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The Bite of the Brown Recluse
The UA's Dr. Leslie Boyer, recently named an FDA Hero of Rare Diseases, shares insights on what happens to the body when bitten by a brown recluse spider.
We've seen the images: blackened lesions on someone's forearm, or large, twisted scars where skin has been removed – the sometimes gruesome signs of a brown recluse spider bite.
But what really happens when these small, solitary arachnids bite you? How often do these bites occur? Are brown recluses, in the grand scheme of things to worry about, at the top of the list? Should they even make the list?
Dr. Leslie Boyer, a member of the UA BIO5 Institute and director of the University of Arizona's VIPER Institute, which stands for Venom Immunochemistry, Pharmacology and Emergency Response, explains.
Brown recluse spiders, which live mostly in the southwestern and midwestern United States, are aptly named. They are small, brown, have long legs extending to about the size of a quarter and sport a tell-tale violin pattern on their backs. They also are extremely reclusive. The spiders usually live in dark areas, like underneath floorboards or in crawlspaces, basements or piles of discarded clothing on the floor.
"When someone is bitten by a brown recluse, the first thing that happens is the venom goes out of the fangs and into the skin," said Boyer, who was recently named a Hero of Rare Diseases by the Food and Drug Administration and also 2013 AZ Bioscience Researcher of the Year.
"Some of the time, it will penetrate the outer layer of skin and then through the dermis into the subcutaneous tissues where there is fat and a lot of your blood vessels. It starts to soak through and it spreads out a little," Boyer said.
Brown recluse venom contains a chemical protein that attacks the lipid molecules that make up the membrane surrounding each cell. The protein clips off the molecules' heads, causing the normally straight molecules to bend into rings. This affects the body in ways that are not yet fully understood.
"That's a very potent chemical that can affect more than one type of cell," Boyer said. "It causes a lot of inflammation in addition to causing damage to cells, which means that when the body's immune system recognizes that chemicals are damaging cells, many parts of your immune system kick in with white blood cells and antibodies. As those swarm to the site of the wound, you develop swelling, redness and pain."
"In the case of brown spider bites, we think that the reaction that occurs in the body is caused in large part by the body's own immune system," Boyer said. "The inflammation is so nasty that the tiny blood vessels, the arterioles that nourish the area of the bite, actually squeeze closed."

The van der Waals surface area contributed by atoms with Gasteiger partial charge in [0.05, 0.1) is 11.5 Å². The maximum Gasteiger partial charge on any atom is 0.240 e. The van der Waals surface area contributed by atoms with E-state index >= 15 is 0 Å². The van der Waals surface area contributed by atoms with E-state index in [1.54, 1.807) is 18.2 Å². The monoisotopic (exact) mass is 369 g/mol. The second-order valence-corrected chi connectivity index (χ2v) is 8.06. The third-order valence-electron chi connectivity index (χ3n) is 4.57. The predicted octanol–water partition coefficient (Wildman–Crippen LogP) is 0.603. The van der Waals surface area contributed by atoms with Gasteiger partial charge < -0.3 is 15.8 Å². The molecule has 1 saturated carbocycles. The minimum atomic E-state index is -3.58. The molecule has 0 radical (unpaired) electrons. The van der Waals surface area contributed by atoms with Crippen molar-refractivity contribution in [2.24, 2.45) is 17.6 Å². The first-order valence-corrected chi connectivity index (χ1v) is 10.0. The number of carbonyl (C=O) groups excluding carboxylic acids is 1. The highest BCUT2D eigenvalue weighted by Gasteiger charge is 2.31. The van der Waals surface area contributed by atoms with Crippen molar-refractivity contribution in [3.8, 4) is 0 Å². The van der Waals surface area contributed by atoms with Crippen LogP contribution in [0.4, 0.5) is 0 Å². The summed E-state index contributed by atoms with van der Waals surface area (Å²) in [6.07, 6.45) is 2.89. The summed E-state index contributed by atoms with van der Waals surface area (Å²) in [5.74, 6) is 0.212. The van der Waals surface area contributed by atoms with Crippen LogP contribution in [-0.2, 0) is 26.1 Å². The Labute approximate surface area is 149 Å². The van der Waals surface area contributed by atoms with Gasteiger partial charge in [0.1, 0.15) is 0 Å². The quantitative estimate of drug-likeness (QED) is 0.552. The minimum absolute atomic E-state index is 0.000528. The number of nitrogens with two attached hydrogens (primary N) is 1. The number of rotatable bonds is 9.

The necrosis, or tissue death, is the next phase, Boyer said, although a black color doesn't necessarily mean necrosis.
"A bruise will turn black and blue because there are broken blood cells, but that doesn't mean it's dead. We can tell that a patient has true necrosis when the center of the lesion stops hurting. Living nerves have pain," Boyer said.
Necrotic wounds are treated on a case-by-case basis, Boyer said.
"We've learned that it's probably not wise to cut it out," she said, addinf that it's usually better to allow the body to form scar tissue under the wound, to avoid the added damage of removing skin from the site of the bite.
In very rare circumstances, the body can launch a more drastic systemic response to a brown recluse spider bite, which can destroy blood cells and cause other damage, and can be fatal. Researchers believe there is about one death from a brown recluse bite every five or 10 years.
Scary as the symptoms appear, it is thought that only a small group of those who are bitten by a brown recluse develop any symptoms at all. Most likely, you won't even notice a bite, Boyer said.
So how concerning is the threat of a brown recluse bite? It definitely shouldn’t be on the top of your list, Boyer said.
"To avoid spider bites, pay attention to your environment, know which creatures live near you and carefully inspect old boxes or seldom-used closets before using things that have been untouched for a while," she advised. "And if you must reach into a place that you know is good habitat, never put your hands where you can't see them."